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Interpreting Salary Survey Data

Editorial Team
28/08/2018 10:21 AM

A salary survey is the process by which internal job descriptions are matched to external jobs with similar responsibilities to identify the market rate for each position. Failure to remunerate employees comparably results in failure to attract key talent as well as an exodus of your employees to your competitors. Therefore, it is imperative that your organisation ensures that its salaries are comparable or better than what competitors are paying.

There are two kinds of salary surveys, generic surveys and customised surveys. Generic surveys can be described as off-the-shelf surveys presented in generic job titles and job grades which apply across the board. Customised salary surveys, as the name suggests, are conducted by a remuneration expert with specific terms of reference written by the client. There are pros and cons to each of the survey types. Generic surveys are readily available. This means that for a quick board meeting, you can easily request for one and get the salary information you require. However, generic surveys may include companies which may not be comparable to yours. As such, the reliability and relevance of the results may be questioned. Customised salary surveys on the other hand are very specific to your organisation. The survey targets companies you want included in the sample, job titles you want the survey to cover and the benefits you are interested in. Furthermore, you can quantify the risk of losing your employees and how much it will cost your organisation if you are to match the salaries which your competitors are paying without extra work. However, customised salary surveys take time and you do not have any guarantee that your chosen comparator organisations will participate in the survey.

You need to interpret salary survey results carefully. Some jobs are restricted to one industry while others, especially those in support functions such as Marketing, Human Resources, Administration etc. are found across the board. For positions specific to one industry, you should benchmark salaries within your industry but for those that are found across the board, it is prudent that you benchmark against a sample that includes several industries. For each job title, make sure that it has been benchmarked against at least five other similar positions. The sample size of five here is given as a rule of thumb. For positions where there are a lot of incumbents e.g. miners, a relatively larger sample size is required.

If the sample is constituted with good comparator organisations and if it is of the right size, the next step is interpreting the salary survey results. Any statistician will tell you that the average is sensitive to outliers. This means that a single organisation that pays extremely high or extremely low salaries will distort the results of the survey and mislead your decisions. This is where percentiles come in. They take care of outliers as well as provide you with a pay policy line. Many organisations choose as their pay policy lines, the market 25th percentile (lower quartile), market 50th percentile (median) and the market 75th percentile (upper quartile). For example, an organisation paying salaries that are at the market 75th percentile pays its salaries that are better than 75% of what other organisations are paying. It is important that you compare your salaries against market salaries taking into consideration your organisation’s pay policy line.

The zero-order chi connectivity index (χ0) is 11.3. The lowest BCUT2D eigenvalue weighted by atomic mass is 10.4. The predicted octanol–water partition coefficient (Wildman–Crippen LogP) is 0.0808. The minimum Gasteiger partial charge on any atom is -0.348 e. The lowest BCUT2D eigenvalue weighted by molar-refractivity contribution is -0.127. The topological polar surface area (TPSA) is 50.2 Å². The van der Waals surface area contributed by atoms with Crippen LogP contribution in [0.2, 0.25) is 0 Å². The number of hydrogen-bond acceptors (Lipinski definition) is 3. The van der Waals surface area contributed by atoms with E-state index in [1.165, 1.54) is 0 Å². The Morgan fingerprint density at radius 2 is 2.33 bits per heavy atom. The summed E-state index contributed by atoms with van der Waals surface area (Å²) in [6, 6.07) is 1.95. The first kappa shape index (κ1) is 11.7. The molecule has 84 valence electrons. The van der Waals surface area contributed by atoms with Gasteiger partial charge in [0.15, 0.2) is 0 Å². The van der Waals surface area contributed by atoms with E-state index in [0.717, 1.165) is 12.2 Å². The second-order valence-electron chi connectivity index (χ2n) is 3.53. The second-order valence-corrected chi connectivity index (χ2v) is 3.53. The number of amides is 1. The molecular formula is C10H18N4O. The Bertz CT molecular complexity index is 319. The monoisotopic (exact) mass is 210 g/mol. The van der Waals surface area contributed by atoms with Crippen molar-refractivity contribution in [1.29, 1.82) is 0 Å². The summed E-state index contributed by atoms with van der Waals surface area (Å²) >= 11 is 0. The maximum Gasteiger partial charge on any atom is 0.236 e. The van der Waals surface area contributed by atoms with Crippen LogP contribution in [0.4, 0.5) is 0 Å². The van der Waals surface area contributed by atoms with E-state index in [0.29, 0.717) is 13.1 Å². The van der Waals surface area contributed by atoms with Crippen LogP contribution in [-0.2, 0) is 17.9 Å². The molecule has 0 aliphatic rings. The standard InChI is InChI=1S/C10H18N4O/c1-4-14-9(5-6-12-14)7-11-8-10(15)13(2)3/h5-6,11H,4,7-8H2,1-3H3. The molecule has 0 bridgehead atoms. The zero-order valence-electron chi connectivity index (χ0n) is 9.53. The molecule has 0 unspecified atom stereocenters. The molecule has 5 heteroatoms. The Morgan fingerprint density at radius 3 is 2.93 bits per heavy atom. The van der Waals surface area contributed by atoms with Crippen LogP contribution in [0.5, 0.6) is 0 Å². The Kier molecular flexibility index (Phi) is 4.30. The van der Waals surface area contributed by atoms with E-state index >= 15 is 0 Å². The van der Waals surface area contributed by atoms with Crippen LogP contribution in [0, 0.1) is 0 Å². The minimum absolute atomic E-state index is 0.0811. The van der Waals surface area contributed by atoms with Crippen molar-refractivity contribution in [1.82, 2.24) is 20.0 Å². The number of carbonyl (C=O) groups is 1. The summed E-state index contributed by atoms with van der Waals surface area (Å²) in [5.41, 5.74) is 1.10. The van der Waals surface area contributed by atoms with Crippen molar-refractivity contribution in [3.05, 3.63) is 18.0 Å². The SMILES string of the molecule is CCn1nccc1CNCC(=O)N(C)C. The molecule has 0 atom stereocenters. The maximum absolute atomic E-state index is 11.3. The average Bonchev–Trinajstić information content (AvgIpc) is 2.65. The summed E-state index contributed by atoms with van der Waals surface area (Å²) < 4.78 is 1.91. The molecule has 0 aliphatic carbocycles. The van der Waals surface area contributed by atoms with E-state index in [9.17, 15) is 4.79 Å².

For organisations not on the Total Cost to Company Model (TCCM) where all employee benefits are lumped up into one cash amount for each employee, one needs to know how much they should give their employees as allowance. The questions to ask are as follows: How many organisations provide this allowance? Does the amount given as the allowance increase as you move from non-managers to managers? Is this allowance given as a necessity for work? If the allowance includes dependents or beneficiaries, how many are included and to what extent are they included? If the allowance or benefit is a non-cash allowance (e.g. company vehicle), what is the value attached to that benefit?

If a company misinterpret salary survey data and end up awarding salary adjustments without fully understanding the data or the consequences it can lead to the organisation not being able to sustain the salaries awarded.

This article was written by Tapiwa Chipoyera and reviewed by Memory Nguwi. Tapiwa is the Manager – Workforce Analytics and Research at Industrial Psychology Consultants. His contact details are as follows: https://www.linkedin.com/in/tapiwa-chipoyera-7557b0a9/ ; Phone +263 242 481946-48/481950; Cell number +263 774 852 759; email: tapiwa@ipcconsultants.com

Memory Nguwi an Occupational Psychologist, Data Scientist, Speaker, & Managing Consultant- Industrial Psychology Consultants (Pvt) Ltd a management and human resources consulting firm. His contact details are as follows: https://www.linkedin.com/in/memorynguwi/ ; Phone +263 4 481946-48/481950/or cell number +263 77 2356 361; Email- mnguwi@ipcconsultants.com

Order your copy of the 2018 Salary Survey:

email: ipc@ipcconsultants.com

Tel: (0242) 481946-8/481950

Editorial Team

This article was written by one of the consultants at IPC

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